A popular held belief that once a foreign national is granted a visa to the United States…it’s all-smooth sailing, is unfortunately not true. This short blog will explain the “behind scenes” screenings and audits with U.S. Customs Border & Patrol (CBP) or United States Citizen and Immigration Services (USCIS) that can cause exclusion or removal from the United States that all starts with what appears to be an approved temporary non-immigrant visa at one’s U.S. consulate abroad.
A visitor visa for business or pleasure is the highest sought visa to come to the United States. The first step is to apply at a U.S. Consulate. The DS-160 is an on-line application that must be filled out accurately and truthfully. Having a clear and verifiable itinerary, ties to your home & budget explaining how you will fund your entire visit is essential for approval. While one may not work in the United States, it’s totally permissible to look for jobs and business opportunities once it’s demonstrated that you have savings, friends or family that support your cost-of-living expenses while temporarily visiting the United States.
Finally, determining, in advance, if a waiver is needed for any prior criminal, misrepresentation or prior overstay in the United States can result in an approved visa, notwithstanding these issues.
Once the visa is approved by designated U.S. Consulate, and you begin travel, the next important hurdle arises with the Department of Homeland Security (DHS). Most non-U.S. Citizens will not be screened or cleared by DHS U.S. or CBP until they actually land at a United States Airport. However, upon arrival you are in “no man’s land”. Essentially, you are once again applying for entry to the United States. Arrival at the airport represents landing at a border Port of Entry only.
U.S.CBP may screen passengers while enroute to the U.S. and determine even before arrival if secondary inspection is required. All non-immigrants seeking entry to the U.S. may have their social media or phones searched, baggage and person. Denial of admission can happen after a series of questions. Arrangements are immediately made for the foreign national to return to his or home country without being admitted.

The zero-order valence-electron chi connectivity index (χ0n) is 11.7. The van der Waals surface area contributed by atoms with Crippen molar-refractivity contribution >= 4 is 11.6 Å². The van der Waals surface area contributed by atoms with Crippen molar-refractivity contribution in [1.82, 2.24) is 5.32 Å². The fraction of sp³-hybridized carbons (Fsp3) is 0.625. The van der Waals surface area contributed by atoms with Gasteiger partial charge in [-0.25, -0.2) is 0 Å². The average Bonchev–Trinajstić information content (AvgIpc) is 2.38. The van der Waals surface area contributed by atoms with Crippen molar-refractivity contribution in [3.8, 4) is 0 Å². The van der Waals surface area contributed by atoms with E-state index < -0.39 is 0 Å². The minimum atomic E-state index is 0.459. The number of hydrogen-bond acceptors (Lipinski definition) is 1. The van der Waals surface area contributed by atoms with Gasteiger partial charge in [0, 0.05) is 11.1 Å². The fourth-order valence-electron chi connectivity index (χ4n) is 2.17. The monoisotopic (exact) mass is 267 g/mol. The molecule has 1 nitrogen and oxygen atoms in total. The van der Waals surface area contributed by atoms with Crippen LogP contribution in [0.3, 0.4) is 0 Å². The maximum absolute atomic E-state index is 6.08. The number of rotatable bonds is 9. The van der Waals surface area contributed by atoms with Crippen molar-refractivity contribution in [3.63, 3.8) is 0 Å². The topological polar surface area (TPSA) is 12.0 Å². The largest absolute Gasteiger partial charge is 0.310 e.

It’s important should this happen to you or someone you know ask for a copy of any written statement or recordings while being interviewed by U.S.CBP. Our immigration lawyers also request the file from CBP through Freedom Of Information Act (FOIA), as the record could impact the ability of our clients to be granted a visa or approved to enter the country in the future.
The third and final hurdle that non-immigrant visa holders should be aware, is that despite having an approved B-1/B-2 Non-Immigrant Visa (NIV) at the Consulate, and successful entry to the United States, one’s NIV can be revoked for mistakes, errors, fraud, or omissions. An example of what may trigger a visa being revoked is filing an application to change or extend status where inconsistencies are found; or applying for U.S. Permanent status with clear conflicting intent.
It is best to always be honest and ask questions when one is unclear about the visa application process to the United States. Consider hiring a U.S. immigration lawyer to represent you, your employee or family member whenever applying for any category of visa to the U.S.
Oversight, mistakes, and inexperience causes thousands of denials to the United States each year. We have over 25 years of experience representing our clients at all phases of the non-immigrant visa process and overcoming hurdles.
To schedule a consultation, you may email us at firstname.lastname@example.org or call / text (703)966-0907. B&E Capital – Vassell Law Group,PC | http://www.vasselllaw.com | http://www.becapitallaw.com | Members of the American Immigration Lawyers Association for over 20 years.